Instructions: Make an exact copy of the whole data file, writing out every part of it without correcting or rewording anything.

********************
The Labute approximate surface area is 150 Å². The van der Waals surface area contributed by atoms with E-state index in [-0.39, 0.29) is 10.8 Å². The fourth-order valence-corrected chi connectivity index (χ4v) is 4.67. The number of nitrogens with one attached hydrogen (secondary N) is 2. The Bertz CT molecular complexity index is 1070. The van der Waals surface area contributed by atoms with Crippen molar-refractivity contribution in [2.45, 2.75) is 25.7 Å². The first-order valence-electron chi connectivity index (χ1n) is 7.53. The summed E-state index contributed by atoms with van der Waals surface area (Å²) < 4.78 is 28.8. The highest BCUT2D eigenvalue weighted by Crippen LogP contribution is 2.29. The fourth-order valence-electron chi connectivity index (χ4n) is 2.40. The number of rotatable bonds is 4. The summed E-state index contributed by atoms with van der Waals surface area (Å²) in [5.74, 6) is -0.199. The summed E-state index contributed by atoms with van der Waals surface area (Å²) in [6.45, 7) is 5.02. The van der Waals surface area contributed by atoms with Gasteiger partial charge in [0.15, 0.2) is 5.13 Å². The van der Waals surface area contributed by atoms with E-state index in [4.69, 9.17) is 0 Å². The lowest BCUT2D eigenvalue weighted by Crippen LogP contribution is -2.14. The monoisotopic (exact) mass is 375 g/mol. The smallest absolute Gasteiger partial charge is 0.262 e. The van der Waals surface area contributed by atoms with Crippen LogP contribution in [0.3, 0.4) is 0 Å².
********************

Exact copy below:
The Labute approximate surface area is 150 Å². The van der Waals surface area contributed by atoms with E-state index in [-0.39, 0.29) is 10.8 Å². The fourth-order valence-corrected chi connectivity index (χ4v) is 4.67. The number of nitrogens with one attached hydrogen (secondary N) is 2. The Bertz CT molecular complexity index is 1070. The van der Waals surface area contributed by atoms with Crippen molar-refractivity contribution in [2.45, 2.75) is 25.7 Å². The first-order valence-electron chi connectivity index (χ1n) is 7.53. The summed E-state index contributed by atoms with van der Waals surface area (Å²) < 4.78 is 28.8. The highest BCUT2D eigenvalue weighted by Crippen LogP contribution is 2.29. The fourth-order valence-electron chi connectivity index (χ4n) is 2.40. The number of rotatable bonds is 4. The summed E-state index contributed by atoms with van der Waals surface area (Å²) in [5.74, 6) is -0.199. The summed E-state index contributed by atoms with van der Waals surface area (Å²) in [6.45, 7) is 5.02. The van der Waals surface area contributed by atoms with Gasteiger partial charge in [0.15, 0.2) is 5.13 Å². The van der Waals surface area contributed by atoms with E-state index in [4.69, 9.17) is 0 Å². The lowest BCUT2D eigenvalue weighted by Crippen LogP contribution is -2.14. The monoisotopic (exact) mass is 375 g/mol. The smallest absolute Gasteiger partial charge is 0.262 e. The van der Waals surface area contributed by atoms with Crippen LogP contribution in [0.3, 0.4) is 0 Å².